The One Where I Overreact

The first time we went through the babies’ clothes to weed out what didn’t fit anymore – some to give away to charity, other’s to store for the next baby(ies?) – I cried. I lifted each outfit with reverence – J’s coming home outfit; N’s “old man” shirt; J’s only outfit that actually fit her teeny frame – the one with the frogs on the feet; N’s outfit we put him in after his first bath the day we brought him home after his 12 days in the NICU. Every outfit was a representative of how fast they were growing. Many of the items went to a very good home. Our nanny’s sister was pregnant with a boy and wasn’t able to afford too much for him – and I knew she needed N’s clothes much more than we did.

This is what you do when you have kids. They grow out of things, whether clothes or toys, and you throw them out, you donate them, you store them, you loan them to other people you know having kids. You make a conscious choice. You have to, because otherwise the sheer magnitude of STUFF would take over your house.

Since that first time, we’ve gone through the kids clothes and toys a multitude of times – and I never cry anymore. Mostly it’s fun, because you reminisce about how cute or little they were when they wore some outfit and it makes you all warm and fuzzy.

Tonight was not warm and fuzzy. Tonight, something that was loaned to us when I got pregnant got taken away. I know that’s totally dramatic sounding, and the reality is of course it’s not all that bad. But I’m sad, and it may be silly, but I am.

About a year and a half ago, our next door neighbors decided out of the blue that they were going to move across the country to a state and town they not only had never lived before, but had never even visited. They chose it because one of their mothers had heard on O.prah that it was a good place to live. A few months prior, just before the twins were born, they gave us their glider rocker and ottoman to use in the nursery. “I’m not having any more kids,” T told me, “so I won’t be using it anymore.”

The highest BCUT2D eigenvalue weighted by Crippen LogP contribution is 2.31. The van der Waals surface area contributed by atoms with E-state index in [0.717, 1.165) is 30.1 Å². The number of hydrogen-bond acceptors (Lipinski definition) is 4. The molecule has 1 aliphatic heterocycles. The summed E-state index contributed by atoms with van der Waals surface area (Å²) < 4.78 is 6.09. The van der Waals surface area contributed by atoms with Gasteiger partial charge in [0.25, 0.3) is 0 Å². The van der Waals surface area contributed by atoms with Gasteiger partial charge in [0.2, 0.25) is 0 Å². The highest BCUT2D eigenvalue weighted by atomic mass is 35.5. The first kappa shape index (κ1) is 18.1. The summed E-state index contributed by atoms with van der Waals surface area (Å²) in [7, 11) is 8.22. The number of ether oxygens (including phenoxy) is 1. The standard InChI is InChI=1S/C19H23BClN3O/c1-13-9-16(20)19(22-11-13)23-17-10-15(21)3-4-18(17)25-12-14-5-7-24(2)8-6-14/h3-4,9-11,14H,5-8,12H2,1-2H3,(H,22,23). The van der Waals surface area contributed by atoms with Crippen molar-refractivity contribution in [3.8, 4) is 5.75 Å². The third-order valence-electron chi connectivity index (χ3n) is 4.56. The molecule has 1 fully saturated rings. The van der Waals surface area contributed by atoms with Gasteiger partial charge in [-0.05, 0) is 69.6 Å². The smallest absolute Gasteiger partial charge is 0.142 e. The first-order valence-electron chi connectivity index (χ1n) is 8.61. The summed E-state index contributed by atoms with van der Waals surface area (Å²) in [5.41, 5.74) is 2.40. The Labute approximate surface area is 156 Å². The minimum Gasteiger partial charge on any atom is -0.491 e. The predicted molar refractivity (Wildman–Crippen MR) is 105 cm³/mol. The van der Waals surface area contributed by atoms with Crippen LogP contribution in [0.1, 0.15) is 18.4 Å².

When they decided to move, she told us we could hang on to the glider, and maybe if her brother or someone needed it in the future she’d let us know, but not to worry. That was 15 months ago. And while we were never under the assumption that it was ours to keep, after 19 months it’s become part of our nursery landscape. So when T called last week and told H that her brother had a new baby and wanted the glider, I became very sad. This chair, this borrowed piece of furniture, held me while I rocked a colicky N for hours. It held me while I nursed J in the early morning hours. And more recently, it’s held me every night while I read to the twins before bed.

And tonight, there’s a giant empty space where it sat.

I know, it really wasn’t mine to begin with. I get that. And truth be told, it was ugly and I never would have bought it myself. But it holds sentimental value for me. And it wasn’t my choice to give it up. I think that’s the hardest part for me. Because when you give away clothes or toys or whatever, you make a conscious choice to do so. But this wasn’t my choice. And I’m just sad to see it go.


2 thoughts on “The One Where I Overreact

  1. I am so sorry you are feeling down! Are you going to be replacing it with a new rocker that you can use from here on out and pass down to your kids when they are grown and have kids of their own?

  2. Amber,
    Yes, we actually plan on replacing it this weekend. Budget being what it is, I’m not sure it will last long enough to hand down, but hopefully it lasts us through the next baby at least!

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